Make-up artists were on hand all day to make participants look like La Catrina, the name given to an elegant skeletal figure popular in Mexican culture. (Photo: AFP)
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Montserrat Ramirez, dressed as a skeleton bride, poses for pictures during the Grand Procession of the "Catrinas," part of upcoming Day of the Dead celebrations. (Photo: AP)
Montserrat Ramirez, dressed as a skeleton bride, poses for pictures during the Grand Procession of the "Catrinas," part of upcoming Day of the Dead celebrations. (Photo: AP)
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It is particularly celebrated in Mexico where the day is a public holiday. Prior to Spanish colonization in the 16th century, the celebration took place at the beginning of summer. Gradually, it was associated with October 31, November 1 and November 2 to coincide with the Western Christian triduum of Allhallowtide: All Saints' Eve, All Saints' Day, and All Souls' Day. (Photo: AFP)
It is particularly celebrated in Mexico where the day is a public holiday. Prior to Spanish colonization in the 16th century, the celebration took place at the beginning of summer. Gradually, it was associated with October 31, November 1 and November 2 to coincide with the Western Christian triduum of Allhallowtide: All Saints' Eve, All Saints' Day, and All Souls' Day. (Photo: AFP)
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A costumed woman awaits the start of the Grand Procession of the "Catrinas." Originally, the Day of the Dead as such was not celebrated in northern Mexico, where it was unknown until the 20th century because its indigenous people had different traditions. (Photo: AP)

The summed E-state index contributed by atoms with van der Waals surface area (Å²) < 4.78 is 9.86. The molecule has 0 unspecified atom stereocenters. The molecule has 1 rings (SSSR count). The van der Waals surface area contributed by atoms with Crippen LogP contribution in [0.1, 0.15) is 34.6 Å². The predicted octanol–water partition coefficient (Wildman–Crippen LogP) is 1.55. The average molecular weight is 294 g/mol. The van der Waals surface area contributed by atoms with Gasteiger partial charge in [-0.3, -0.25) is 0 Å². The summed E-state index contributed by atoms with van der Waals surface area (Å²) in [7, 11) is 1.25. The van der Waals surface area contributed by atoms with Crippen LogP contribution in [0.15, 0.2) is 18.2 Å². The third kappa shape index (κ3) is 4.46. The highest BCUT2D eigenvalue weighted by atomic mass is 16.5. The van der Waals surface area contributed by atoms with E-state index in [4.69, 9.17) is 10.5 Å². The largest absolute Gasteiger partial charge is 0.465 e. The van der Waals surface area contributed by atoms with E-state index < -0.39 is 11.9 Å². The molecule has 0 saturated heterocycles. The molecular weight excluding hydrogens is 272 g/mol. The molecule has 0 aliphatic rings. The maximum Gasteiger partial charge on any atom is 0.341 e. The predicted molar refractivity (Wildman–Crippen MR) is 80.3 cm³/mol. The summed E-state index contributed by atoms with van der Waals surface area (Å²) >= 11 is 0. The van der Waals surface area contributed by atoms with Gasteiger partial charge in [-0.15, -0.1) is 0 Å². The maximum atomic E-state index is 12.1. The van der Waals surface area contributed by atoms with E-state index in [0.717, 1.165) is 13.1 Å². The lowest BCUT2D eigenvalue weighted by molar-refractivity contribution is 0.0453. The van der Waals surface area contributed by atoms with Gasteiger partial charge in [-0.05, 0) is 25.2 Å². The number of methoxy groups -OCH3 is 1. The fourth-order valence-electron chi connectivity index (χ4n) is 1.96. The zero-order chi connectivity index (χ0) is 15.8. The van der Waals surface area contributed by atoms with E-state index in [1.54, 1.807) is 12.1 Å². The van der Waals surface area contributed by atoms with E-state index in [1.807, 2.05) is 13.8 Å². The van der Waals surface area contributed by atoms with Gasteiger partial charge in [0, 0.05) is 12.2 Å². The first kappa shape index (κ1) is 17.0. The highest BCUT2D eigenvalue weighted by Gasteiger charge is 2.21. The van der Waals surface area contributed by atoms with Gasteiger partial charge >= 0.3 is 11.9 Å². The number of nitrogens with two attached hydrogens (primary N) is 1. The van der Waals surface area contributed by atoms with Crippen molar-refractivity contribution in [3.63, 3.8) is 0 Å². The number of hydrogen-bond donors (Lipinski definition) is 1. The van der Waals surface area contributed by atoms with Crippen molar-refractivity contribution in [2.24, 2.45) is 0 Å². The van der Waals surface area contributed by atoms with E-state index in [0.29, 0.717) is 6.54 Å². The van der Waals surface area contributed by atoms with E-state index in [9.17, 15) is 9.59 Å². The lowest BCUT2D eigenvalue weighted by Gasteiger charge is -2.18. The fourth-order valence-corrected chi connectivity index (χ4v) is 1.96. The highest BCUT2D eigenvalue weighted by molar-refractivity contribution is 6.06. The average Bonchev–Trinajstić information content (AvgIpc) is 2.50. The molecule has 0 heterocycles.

A costumed woman awaits the start of the Grand Procession of the "Catrinas." Originally, the Day of the Dead as such was not celebrated in northern Mexico, where it was unknown until the 20th century because its indigenous people had different traditions. (Photo: AP)
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A woman has her face painted ahead of the Grand Procession of the "Catrinas." The Day of the Dead celebrations in Mexico developed from ancient traditions among its pre-Columbian cultures. Rituals celebrating the deaths of ancestors had been observed by these civilizations perhaps for as long as 2,500–3,000 years. (Photo: AFP)
A woman has her face painted ahead of the Grand Procession of the "Catrinas." The Day of the Dead celebrations in Mexico developed from ancient traditions among its pre-Columbian cultures. Rituals celebrating the deaths of ancestors had been observed by these civilizations perhaps for as long as 2,500–3,000 years. (Photo: AFP)
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People dressed as Mexico's iconic "Catrina" march in the Grand Procession of the Catrinas. La Calavera Catrina ('Dapper Skeleton', 'Elegant Skull') is a 1910–1913 zinc etching by famous Mexican printmaker, cartoon illustrator and lithographer José Guadalupe Posada. (Photo: AP)
People dressed as Mexico's iconic "Catrina" march in the Grand Procession of the Catrinas. La Calavera Catrina ('Dapper Skeleton', 'Elegant Skull') is a 1910–1913 zinc etching by famous Mexican printmaker, cartoon illustrator and lithographer José Guadalupe Posada. (Photo: AP)
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People march in the Grand Procession of the "Catrinas." (Photo: AP)
People march in the Grand Procession of the "Catrinas." (Photo: AP)
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Tags: mexico, day of the dead, Catrina, Skeleton, José Guadalupe Posada, festival, parade, world, photograph, gallery